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Jesse Jackson Jr. Sent to Solitary Confinement for Helping Fellow Inmates Understand their Rights

“He wanted to be of service to people serving time with him.”
 
 
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The following was originally published on The Raw Story

Former U.S. Rep. Jesse Jackson, Jr. — son of civil rights icon Rev. Jesse Jackson — was sent to solitary confinement earlier this year for helping other inmates understand and assert their rights, then transferred to a different prison.  The Chicago Sun-Times reported that Jackson was segregated from the inmate population for four to five days after a guard took exception to his advisement of other prisoners of their rights.

After a hearing, he was transferred from North Carolina to the federal corrections facility in Montgomery, AL. A source told the Sun Times that Jackson has been at odds with staff and guards at the North Carolina facility since the former Representative of Chicago’s south side began to inform other inmates of their rights under the law.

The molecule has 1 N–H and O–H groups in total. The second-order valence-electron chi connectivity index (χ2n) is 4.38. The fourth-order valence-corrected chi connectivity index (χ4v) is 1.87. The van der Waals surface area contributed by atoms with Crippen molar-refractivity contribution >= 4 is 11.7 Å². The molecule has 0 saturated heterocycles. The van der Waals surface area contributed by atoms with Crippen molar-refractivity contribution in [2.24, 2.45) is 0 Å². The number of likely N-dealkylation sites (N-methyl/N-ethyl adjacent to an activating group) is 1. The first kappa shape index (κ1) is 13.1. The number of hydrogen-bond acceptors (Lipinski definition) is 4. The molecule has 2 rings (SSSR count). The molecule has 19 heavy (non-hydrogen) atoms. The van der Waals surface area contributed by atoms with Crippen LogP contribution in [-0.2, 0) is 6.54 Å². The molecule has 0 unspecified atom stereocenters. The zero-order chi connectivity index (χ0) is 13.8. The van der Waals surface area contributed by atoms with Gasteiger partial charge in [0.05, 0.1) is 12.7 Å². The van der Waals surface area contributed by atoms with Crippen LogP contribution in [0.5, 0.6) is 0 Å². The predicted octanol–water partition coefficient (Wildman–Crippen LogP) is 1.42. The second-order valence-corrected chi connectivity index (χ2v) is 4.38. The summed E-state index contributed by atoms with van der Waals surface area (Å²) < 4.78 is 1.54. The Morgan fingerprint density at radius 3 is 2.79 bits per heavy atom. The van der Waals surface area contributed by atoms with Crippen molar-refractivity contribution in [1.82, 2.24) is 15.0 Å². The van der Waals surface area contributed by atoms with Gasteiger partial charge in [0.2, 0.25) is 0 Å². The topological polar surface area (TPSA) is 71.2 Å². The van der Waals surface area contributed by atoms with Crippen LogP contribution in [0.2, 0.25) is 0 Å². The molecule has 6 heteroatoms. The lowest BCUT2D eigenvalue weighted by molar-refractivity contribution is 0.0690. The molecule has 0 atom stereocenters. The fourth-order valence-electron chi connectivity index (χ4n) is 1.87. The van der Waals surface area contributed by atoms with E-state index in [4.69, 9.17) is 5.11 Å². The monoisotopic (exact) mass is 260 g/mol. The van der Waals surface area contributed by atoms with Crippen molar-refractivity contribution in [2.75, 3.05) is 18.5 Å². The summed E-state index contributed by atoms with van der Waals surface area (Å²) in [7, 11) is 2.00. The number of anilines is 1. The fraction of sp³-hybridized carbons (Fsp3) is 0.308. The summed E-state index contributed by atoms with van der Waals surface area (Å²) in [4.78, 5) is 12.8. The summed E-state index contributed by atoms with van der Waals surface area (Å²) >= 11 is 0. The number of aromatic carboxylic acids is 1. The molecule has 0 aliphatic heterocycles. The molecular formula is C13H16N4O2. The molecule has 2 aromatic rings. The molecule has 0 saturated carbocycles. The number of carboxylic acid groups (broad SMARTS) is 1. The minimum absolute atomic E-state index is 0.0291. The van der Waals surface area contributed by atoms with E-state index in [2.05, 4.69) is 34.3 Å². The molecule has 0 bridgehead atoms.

His sister Santita Jackson, said that the former congressman, 48, was trying to help the other inmates access what is rightfully theirs under the law.

“He wanted to be of service to people serving time with him,” she told the Sun-Times.

Jackson is serving a two and a half year sentence for improper use of campaign funds. He and his wife were convicted of financial impropriety and of attempting to obstruct the government’s investigation into them. Jackson plead guilty in October.

The Montgomery prison camp is located on the grounds of Maxwell Air Force Base, surrounded by acres of military barracks offices. The area around the facility is continually patrolled by guards and military police.

Family members reportedly visited the North Carolina prison after Jackson was released from solitary confinement, worried for his well-being. His father Rev. Jesse Jackson spoke to the Sun-Times from Japan, saying that his son’s bipolar disorder was badly affected by his conflicts with prison personnel, but that since the transfer, he’s “doing much better.”

“He’s been very disciplined in his health-recovery regimen,” said the elder Jackson. “He’s been doing a lot of reading and writing.”

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